Stretch it out

Want to have a more flexible body and improve your circulation? Nicole McCreedy tells us why stretching should be part of everyone’s day.

When we’re young, it’s easy to imagine that our bodies will always do what they’re told. But as we age, our muscles tighten and all of a sudden something as easy as bending over to pick up your keys might be a struggle. Stretching is important because it keeps the body flexible and allows your joints to move through their full range of motion. Here’s all you need to know to keep flexible.

Why stretch?

For people with diabetes, improving circulation is essential for maintaining good health. Because stretching increases blood flow to the muscles, specifically the legs, it is great for circulation, but that’s not all. Regular stretching will increase nutrients to the muscles, improve your co-ordination, lengthen your muscles, reduce lower back pain, and even increase your energy levels.

How to stretch

While you can stretch anytime, anywhere – in your home or at work – you want to be sure to do it safely. Each stretch should be done in a slow and controlled manner till you feel ‘mild discomfort’. If it feels painful, you’ve stretched too far. Do not bounce or force the stretch.

Ideally, you should stretch before you start exercising. To avoid injury, first warm up your muscles. Run on the spot for a few minutes or do some jumping jacks to get your blood flowing and increase your heart rate. Stretch again at the end of your training sessions to help your muscles recover.

Types of stretching

What kind of stretching you choose to do will depend on your fitness and flexibility.

Static stretching is the most common form and is safe for beginners. Give this a try: to stretch the back of your upper thigh lie down on your back. Lift your right leg up in the air, heel facing the ceiling. Make sure that your lower back stays in contact with the floor and the left leg remains straight on the floor. Grip your raised leg with both hands. You may be comfortable holding your thigh, or you may be able to clasp your knee. Do what feels best for you. Keep your head and neck relaxed. Hold for 30 seconds or less. Change legs.

Passive stretching means you are using something outside yourself to help you stretch. Here’s a passive stretch to try: Relax the muscle you are trying to stretch and rely on a strap, gravity, another person, or your own body weight to stretch the muscle gently. Make sure you are well balanced before you start stretching!

Passive stretching is useful for those who have been injured or are frail. A recent study has found that passive stretching can help regulate blood glucose and is beneficial in treating people who are less physically able.

Dynamic stretching is moving through a challenging but comfortable range of motion repeatedly. Take shoulder circles for instance: stand tall, feet slightly wider than shoulder-width apart, knees slightly bent. Lift your right shoulder towards your right ear, take it backwards, down and then up again to the ear in a smooth action. Repeat six to ten times. Do the same with the left shoulder. What you are doing is actively contracting the muscle in the opposition position to the one that you are stretching.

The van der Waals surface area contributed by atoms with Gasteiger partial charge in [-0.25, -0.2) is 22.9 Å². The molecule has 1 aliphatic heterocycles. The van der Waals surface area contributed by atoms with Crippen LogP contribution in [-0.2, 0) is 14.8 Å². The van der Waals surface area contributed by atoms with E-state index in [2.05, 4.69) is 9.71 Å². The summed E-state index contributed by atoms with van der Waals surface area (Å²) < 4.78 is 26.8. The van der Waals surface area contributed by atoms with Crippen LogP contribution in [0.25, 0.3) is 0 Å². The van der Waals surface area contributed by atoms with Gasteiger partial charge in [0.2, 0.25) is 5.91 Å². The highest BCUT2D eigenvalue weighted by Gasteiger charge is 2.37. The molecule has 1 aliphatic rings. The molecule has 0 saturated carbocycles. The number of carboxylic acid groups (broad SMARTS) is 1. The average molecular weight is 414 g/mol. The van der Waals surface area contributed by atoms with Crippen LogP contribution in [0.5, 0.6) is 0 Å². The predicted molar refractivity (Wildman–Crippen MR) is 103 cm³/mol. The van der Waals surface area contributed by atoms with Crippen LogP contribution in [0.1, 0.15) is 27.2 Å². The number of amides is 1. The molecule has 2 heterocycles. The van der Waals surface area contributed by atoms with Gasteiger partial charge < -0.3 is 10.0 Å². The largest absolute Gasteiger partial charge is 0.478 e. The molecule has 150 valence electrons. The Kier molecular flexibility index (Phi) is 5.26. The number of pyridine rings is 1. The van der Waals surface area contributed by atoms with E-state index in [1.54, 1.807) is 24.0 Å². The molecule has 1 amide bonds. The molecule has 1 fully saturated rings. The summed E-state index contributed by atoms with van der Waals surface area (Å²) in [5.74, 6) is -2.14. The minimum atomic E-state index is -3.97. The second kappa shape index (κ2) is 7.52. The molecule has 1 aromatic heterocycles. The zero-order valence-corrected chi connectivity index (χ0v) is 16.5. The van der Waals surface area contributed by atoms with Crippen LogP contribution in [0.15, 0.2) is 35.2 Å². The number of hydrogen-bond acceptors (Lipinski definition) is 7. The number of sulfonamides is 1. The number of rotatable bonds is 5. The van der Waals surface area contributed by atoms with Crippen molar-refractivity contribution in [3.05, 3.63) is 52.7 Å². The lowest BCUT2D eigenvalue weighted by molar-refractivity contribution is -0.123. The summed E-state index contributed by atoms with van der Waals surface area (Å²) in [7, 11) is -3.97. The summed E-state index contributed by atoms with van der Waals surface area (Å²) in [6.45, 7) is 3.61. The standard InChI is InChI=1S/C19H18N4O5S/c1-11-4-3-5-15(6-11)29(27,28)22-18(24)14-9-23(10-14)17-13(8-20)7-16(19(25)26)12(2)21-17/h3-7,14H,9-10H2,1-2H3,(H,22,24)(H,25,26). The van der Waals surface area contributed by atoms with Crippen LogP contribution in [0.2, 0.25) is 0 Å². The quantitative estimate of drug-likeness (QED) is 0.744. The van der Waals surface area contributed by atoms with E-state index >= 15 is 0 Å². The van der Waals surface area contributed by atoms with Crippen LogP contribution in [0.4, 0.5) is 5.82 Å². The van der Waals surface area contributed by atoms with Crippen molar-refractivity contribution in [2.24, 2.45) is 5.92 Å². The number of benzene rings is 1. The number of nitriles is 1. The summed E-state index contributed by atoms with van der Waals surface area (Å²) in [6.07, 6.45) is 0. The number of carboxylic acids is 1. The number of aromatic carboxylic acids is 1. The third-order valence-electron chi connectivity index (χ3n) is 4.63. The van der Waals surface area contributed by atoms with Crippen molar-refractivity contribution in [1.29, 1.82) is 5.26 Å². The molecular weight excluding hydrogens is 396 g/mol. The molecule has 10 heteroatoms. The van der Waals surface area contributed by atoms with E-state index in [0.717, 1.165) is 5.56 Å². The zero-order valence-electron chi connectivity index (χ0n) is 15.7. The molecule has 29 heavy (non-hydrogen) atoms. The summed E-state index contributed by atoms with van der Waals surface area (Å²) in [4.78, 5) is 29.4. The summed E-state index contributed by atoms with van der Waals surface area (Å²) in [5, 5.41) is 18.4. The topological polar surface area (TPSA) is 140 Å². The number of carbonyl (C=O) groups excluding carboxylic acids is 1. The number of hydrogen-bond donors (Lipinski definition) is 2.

Love stretching and want to take it further? Try yoga or pilates – both involve active stretching. With yoga, the postures are timed with the breath and are designed to put pressure on the glandular system. In pilates, the sequence of movements focuses on strengthening your core muscles – the deep, internal muscles of the abdomen and back.

What to keep in mind while stretching – Sarah Hall, Biokineticist

Remember that – just like people – each muscle group and joint is individual.

  • Make sure that you warm up before you do any activity, and stretch afterwards as well. A quick rule of thumb is to stretch a muscle only if it is tight.
  • Do not stretch in such a way that you put another joint or muscle at risk of injury.
  • Try to isolate a muscle when stretching. If you are working the hamstring, do not put weight on that leg. Breathe into the stretch to allow the benefits of the stretch to move through that muscle.
  • Decide on a reason for stretching a particular muscle: is it to relax, release tightness or restore length to the muscle? Aim to stretch each muscle for between 10 and 30 seconds.

Ask the expert: Dr. Zaheer Bayat, Endocrinologist

Exercise is good for everybody. But for those with diabetes, there are added benefits:

  • Exercise lowers glucose levels as muscles require more glucose for fuel.
  • Exercise helps in losing weight, which in turn improves morale. Not only will you feel better, you will also look good.
  • Exercise improves insulin sensitivity. This can go a long way to stabilizing blood sugar levels

When starting any exercise program, it is important to spend a few minutes stretching, which will help lessen the risk of doing damage to yourself.

Ask the expert: Prof. Wayne Derman, Professor of Sports and Exercise Medicine

“Flexibility is an important part of fitness, so stretching should be included in any exercise programme. It’s also a great way to manage and prevent muscle cramps. Not sure what to do? Get a physio, biokineticist or trainer to assist you with the right stretches for the muscle groups in which you are particularly tight.”

Exercise is medicine

It’s more than just good for you. Nicole McCreedy tells us why.